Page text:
Looking back on those years, Hobsbawm was struck by how little time he gave to politics. Unlike Thompson, he did not give up writing history to combat nuclear weapons; unlike Bourdieu he did not lead marches. Some politicians became friends (he got the bus with Michael Foot; Gordon Brown was a dinner guest) and in the late 1970s and 1980s he would catalyse a fierce and consequential debate about the future of the Labour Party through interventions in Marxism Today (interventions that were blamed for – and that Hobsbawm later blamed himself for – laying the foundations for Blairism), but in essence he led an academic’s life. Or, more precisely, a writer’s life, as his evening teaching responsibilities left his days entirely free. In 1947, Hobsbawm had excused his acceptance of the Birkbeck post by explaining that teaching preparations never took him more than two hours a week, and while he was an inspiring classroom presence, he always adroitly ducked administrative jobs. Evans tells a story of Hobsbawm backing the young Roderick Floud for a professorial chair mostly, Floud later realised, so he wouldn’t have to be head of department himself. It will be hard for today’s young academics, groaning under research assessments and short-term contracts at below the living wage, to read these passages.
Hobsbawm did what he loved best: he read, travelled, talked and wrote. His Birkbeck teaching proved a perfect foundation for that writing. Industry and Empire, delivered five years late and published in 1968, was based – as The Age of Revolution had been – on his lectures. Always intellectually promiscuous and alert to opportunities, he brought out other books – The Jazz Scene, Captain Swing with George Rudé (who mostly did the research) – but he had begun to write to formula. The Age of Capital, which appeared in 1975, mirrored the two-part structure (‘developments’ and ‘results’) of The Age of Revolution; so did The Age of Empire, which appeared in 1987, just before he turned seventy. The books were uniformly lauded as major achievements, especially as it became clear they had become a series. They evoked predictable criticisms: David Landes complained of his pessimism about industrialisation, Edward Said of his Eurocentrism, Catherine Hall of his neglect of women and gender, Tony Judt, after The Age of Extremes appeared in 1994, of his disdain for the protean force of nationalism and his gingerly treatment of the Soviet Union’s crimes. Controversy just helped sales, and Hobsbawm never paid much attention to criticism.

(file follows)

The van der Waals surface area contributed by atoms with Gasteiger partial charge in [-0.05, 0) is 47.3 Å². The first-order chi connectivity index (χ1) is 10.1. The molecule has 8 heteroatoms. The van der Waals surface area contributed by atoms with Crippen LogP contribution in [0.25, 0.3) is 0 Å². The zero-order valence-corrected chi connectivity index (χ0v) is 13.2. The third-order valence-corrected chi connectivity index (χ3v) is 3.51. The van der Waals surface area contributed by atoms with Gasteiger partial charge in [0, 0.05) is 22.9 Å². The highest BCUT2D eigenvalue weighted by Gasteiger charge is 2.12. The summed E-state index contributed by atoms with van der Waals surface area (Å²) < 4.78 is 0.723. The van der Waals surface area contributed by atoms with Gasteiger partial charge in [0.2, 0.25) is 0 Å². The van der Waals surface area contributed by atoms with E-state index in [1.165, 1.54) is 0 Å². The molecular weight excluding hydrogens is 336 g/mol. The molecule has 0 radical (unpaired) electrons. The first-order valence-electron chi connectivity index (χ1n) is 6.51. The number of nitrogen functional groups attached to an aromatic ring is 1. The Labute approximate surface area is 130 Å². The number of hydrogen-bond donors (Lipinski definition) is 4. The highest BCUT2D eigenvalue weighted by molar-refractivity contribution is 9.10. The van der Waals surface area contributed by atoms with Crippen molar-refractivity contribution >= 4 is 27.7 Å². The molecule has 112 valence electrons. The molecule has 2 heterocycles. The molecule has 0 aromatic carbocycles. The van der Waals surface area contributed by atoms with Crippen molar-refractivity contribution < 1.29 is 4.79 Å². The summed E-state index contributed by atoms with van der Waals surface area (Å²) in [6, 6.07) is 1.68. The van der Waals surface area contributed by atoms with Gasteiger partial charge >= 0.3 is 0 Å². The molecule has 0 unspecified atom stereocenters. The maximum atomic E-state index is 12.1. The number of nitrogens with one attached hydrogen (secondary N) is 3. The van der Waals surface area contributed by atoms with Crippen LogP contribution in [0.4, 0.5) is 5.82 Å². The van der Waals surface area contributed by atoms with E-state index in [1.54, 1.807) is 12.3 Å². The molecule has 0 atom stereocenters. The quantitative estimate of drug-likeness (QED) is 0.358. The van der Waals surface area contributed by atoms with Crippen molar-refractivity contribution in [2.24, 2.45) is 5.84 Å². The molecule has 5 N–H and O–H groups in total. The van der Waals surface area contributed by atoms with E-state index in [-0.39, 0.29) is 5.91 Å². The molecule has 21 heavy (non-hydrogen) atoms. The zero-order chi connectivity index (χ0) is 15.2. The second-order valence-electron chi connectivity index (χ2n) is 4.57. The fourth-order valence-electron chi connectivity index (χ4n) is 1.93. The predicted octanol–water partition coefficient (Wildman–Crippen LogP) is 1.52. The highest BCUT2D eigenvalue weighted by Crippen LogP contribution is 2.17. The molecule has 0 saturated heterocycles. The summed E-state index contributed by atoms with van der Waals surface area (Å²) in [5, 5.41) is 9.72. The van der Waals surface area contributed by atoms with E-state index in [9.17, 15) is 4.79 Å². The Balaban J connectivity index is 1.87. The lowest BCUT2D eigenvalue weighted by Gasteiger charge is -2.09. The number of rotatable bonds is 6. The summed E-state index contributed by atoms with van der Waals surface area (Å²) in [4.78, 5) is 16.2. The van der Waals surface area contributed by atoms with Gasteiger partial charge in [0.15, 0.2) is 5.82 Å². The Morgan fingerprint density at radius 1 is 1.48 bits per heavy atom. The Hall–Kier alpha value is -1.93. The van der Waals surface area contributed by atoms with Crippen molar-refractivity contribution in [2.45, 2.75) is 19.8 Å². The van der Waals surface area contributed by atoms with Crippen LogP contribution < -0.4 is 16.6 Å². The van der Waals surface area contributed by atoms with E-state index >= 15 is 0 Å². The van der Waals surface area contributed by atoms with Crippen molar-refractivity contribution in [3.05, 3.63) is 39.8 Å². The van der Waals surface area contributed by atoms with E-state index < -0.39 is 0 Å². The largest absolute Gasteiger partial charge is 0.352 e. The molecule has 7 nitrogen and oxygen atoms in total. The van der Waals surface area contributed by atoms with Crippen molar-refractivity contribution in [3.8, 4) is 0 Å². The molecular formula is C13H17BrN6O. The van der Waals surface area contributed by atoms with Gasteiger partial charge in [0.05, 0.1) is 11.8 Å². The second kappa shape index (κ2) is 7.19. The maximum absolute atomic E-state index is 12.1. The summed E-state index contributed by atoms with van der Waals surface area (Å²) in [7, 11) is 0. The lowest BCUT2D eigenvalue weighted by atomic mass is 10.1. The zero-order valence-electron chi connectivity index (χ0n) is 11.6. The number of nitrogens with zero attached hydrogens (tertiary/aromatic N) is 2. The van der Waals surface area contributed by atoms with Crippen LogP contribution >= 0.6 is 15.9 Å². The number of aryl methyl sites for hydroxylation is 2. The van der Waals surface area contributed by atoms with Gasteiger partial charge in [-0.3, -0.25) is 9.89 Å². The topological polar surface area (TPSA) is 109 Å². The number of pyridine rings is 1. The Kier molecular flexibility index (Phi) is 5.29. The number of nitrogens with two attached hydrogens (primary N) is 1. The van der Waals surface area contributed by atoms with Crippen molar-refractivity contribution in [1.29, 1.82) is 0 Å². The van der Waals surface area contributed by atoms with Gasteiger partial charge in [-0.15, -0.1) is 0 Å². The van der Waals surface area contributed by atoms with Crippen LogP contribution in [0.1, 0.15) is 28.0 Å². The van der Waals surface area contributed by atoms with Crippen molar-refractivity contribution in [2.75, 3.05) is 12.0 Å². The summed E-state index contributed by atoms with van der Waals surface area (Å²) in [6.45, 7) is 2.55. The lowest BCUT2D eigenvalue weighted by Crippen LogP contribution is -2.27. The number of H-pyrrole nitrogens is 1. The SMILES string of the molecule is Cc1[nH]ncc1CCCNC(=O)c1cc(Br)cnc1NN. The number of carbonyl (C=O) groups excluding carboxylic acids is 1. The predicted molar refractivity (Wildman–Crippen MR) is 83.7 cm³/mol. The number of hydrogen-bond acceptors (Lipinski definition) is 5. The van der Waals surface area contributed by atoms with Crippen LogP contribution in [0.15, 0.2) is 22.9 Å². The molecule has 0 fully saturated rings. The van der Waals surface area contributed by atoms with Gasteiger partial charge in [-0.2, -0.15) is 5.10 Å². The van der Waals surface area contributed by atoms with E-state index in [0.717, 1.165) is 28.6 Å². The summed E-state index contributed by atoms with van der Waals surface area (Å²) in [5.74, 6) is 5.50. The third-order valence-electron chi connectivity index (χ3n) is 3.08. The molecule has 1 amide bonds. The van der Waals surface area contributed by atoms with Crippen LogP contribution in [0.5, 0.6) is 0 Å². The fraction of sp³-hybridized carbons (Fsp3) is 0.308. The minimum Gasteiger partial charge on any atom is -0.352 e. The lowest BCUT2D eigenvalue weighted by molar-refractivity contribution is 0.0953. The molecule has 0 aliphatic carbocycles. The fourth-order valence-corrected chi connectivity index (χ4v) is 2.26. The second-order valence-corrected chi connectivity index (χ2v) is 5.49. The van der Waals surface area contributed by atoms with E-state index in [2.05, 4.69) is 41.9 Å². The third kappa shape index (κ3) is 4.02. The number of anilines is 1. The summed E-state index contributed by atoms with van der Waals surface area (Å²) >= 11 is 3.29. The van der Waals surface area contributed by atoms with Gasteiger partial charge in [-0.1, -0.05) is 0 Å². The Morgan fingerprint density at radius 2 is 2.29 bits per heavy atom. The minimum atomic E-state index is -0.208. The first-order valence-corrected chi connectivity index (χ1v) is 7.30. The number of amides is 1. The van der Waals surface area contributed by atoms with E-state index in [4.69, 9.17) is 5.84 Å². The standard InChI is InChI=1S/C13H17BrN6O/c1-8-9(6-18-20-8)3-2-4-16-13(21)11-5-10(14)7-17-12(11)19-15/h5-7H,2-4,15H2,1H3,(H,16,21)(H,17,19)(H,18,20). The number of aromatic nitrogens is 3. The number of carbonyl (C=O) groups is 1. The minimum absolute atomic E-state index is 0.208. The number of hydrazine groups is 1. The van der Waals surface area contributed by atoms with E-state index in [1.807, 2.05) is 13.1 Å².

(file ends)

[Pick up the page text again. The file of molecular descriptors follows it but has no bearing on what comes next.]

Academics will find Evans’s account of how Hobsbawm turned his books into a ‘brand’ very revealing. University expansion in the 1960s meant there were ever larger numbers of student readers for books that could synthesise the multinational mess of 19th-century European history and (better still) could do it in a thematic, engaging, but quite obviously left-wing way. The uniform format and age-of-this-or-that titles added to the books’ marketability: people buying ‘a Hobsbawm’ knew what they were getting – a well-paced, sharply argued, not-too-short-and-not-too-long account of a defined historical period, Western-centric but set in a global context, Marxisant but not mindlessly deterministic. It was a winning formula, and Hobsbawm made it pay. In 1978, just after he turned sixty, his earnings from his books surpassed his income from teaching, and that disparity continued to grow. Hobsbawm often delivered late, but Bruce Hunter, his agent for most of this later period, negotiated hard over translations, world rights and advances. In 1987, when Weidenfeld offered an advance of £100,000 (about six or seven times a new lecturer’s salary) for what became The Age of Extremes, his agents turned it down and put the proposal out to bid instead.
His readership was from the outset a global one, and it expanded steadily. Hobsbawm knew the United States was an important market, telling his agent in 1978 that he needed a paperback American publisher for The Age of Capital with ‘links with the many radical dons aged 30-35 who would prescribe a Hobsbawm’. But virtually all his books appeared in dozens of languages: indeed, the translations were so numerous, and so expected, that he was able to paint Gallimard’s unwillingness to bring out a French edition of The Age of Extremes almost as censorship, an elitist plot to deprive the French people of a chance to read the works of historians, as he put it in a combative lecture, ‘who did not enjoy the favour of the fashionable orthodoxies of the 1990s’. (Brought out by a Belgian publisher, the French-language edition sold forty thousand copies.) Hobsbawm’s multilingualism, his readiness to travel and promote his books, helped sales too. Latin America, where he became a left icon, provided an especially receptive audience. Hobsbawm had sold 600,000 copies of earlier works in Brazil before The Age of Extremes was published; it sold another 265,000 copies. In 1987, thirty years after a friend caught sight of Hobsbawm interviewing a peasant in an Italian field, another friend caught sight of a shambling figure who ‘walked like Eric Hobsbawm’ in the street outside a tea-room in Seoul. The friend rushed out to find ‘it was indeed Eric.’ He was there to see his publisher.